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Donald Trump fires James Comey, Lloyd Blankfein wants to be free of the Volcker rule, and Vitol Group sounds a warning on oil. Here are some of the things people in markets are talking about today.
President Donald Trump abruptly fired FBI director James Comey on Tuesday evening, in a move that is likely to increase scrutiny from Democrats -- and some Republicans -- of alleged ties between the president's campaign and Russia. Senate Intelligence Committee Chairman Richard Burr, a Republican, said he is "troubled by the timing and reasoning of Director Comey’s termination." Market reaction to the news has been subdued, although S&P 500 futures pointed to a slightly lower U.S. open.
Goldman Sachs Group Inc. Chief Executive Officer Lloyd Blankfein said in an interview on CNBC that U.S. banks should be freed from Volcker Rule restrictions that prevent them from taking certain types of principal risk. Blankfein's statements follow Goldman's disappointing first-quarter fixed-income trading results. In other U.S. regulatory news, the president's newest Wall Street watchdog has managed to avoid Senate ethics committee scrutiny, in a highly unusual personnel move.
Qatar's Deutsche stake
Qatar’s royal family asked Germany’s financial regulator for permission to boost its stake in Deutsche Bank AG to more than 10 percent, according to people with knowledge of the matter. Should the increase take place, they would become the bank's largest shareholder, ahead of Chinese conglomerate HNA Group which holds just less than 10 percent of the lender. Shares in Deutsche, which rallied on the news, were trading 0.4 percent higher at 5:41 a.m. Eastern Time. Dutch lender ING Groep NV reported a 39 percent increase in underlying pretax profit for the first quarter this morning, beating analysts' estimates.
Overnight, the MSCI Asia Pacific Index climbed 0.2 percent, while Japan's Topix index closed 0.2 percent higher with Seoul's Kospi Index falling 1 percent following Moon Jae-in's victory in the country's election. In Europe, the Stoxx 600 Index was 0.1 percent lower at 5:55 a.m. after the region's benchmark gauge reached its highest level since August 2015 yesterday.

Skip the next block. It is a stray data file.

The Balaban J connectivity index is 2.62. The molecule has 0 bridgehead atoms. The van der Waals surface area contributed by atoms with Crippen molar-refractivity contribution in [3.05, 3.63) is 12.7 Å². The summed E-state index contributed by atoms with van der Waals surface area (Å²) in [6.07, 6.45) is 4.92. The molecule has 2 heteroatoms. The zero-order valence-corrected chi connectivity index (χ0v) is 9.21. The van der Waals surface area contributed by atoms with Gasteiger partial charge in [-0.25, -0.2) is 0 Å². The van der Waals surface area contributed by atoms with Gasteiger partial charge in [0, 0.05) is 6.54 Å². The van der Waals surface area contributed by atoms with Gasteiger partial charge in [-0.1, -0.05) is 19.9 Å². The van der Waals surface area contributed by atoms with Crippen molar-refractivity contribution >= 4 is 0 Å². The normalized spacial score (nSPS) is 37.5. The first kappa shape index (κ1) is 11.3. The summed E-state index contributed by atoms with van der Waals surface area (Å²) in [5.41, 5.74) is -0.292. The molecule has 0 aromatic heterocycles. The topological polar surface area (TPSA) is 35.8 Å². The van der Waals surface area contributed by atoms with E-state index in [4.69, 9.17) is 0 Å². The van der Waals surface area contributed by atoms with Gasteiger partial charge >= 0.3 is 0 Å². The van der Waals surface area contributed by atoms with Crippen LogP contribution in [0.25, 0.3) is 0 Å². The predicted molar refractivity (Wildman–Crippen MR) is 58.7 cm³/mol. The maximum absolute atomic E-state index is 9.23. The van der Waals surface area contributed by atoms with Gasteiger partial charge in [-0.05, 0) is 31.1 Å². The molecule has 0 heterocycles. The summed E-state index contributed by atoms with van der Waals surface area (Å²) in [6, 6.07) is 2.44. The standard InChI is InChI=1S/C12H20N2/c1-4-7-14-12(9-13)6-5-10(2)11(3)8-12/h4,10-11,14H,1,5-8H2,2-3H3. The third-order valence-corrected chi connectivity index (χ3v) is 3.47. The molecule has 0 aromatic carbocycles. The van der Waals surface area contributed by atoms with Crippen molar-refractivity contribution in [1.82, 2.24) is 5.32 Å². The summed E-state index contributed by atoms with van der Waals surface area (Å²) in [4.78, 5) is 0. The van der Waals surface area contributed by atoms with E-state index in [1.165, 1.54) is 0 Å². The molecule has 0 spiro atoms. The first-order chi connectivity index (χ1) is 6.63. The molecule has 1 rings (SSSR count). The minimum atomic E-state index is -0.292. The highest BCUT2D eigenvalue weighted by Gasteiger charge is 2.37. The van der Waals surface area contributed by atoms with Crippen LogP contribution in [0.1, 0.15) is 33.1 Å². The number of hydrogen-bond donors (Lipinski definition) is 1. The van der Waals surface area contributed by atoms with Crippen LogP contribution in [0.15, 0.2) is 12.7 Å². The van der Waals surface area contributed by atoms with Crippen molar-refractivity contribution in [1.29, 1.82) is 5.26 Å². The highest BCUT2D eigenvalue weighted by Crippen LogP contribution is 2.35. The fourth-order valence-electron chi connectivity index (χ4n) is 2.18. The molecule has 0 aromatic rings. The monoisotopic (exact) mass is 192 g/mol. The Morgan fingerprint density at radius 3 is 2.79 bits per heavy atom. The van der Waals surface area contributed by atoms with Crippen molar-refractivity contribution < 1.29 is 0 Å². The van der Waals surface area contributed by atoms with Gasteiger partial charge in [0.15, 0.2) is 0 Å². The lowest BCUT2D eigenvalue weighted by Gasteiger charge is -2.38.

The world’s biggest independent oil trader says OPEC's quest to increase prices through production cuts could be in vain. Vitol Group warned that demand is not increasing as expected, while U.S. shale output is growing faster than predicted. In the market this morning, a barrel of West Texas Intermediate for June delivery was 45 cents higher at $46.33, after industry data showed U.S. stockpiles falling for a fifth week.
What we've been reading
This is what's caught our eye over the last 24 hours.
- Mario Draghi and Mark Carney are experiencing a role reversal.
- Bond traders ramp up bets that September will witness the third of this year's Fed hikes.
- Billionaire Carl Icahn loses $179 million on Hertz double down.
- Shale drillers are outspending the world with $84 billion spree.
- Moon vows to seek peace with North Korea, take on companies.
- 'One trick pony' India is worth the investment risk for Nomura.
- The five-word message that got a Citigroup trader fired.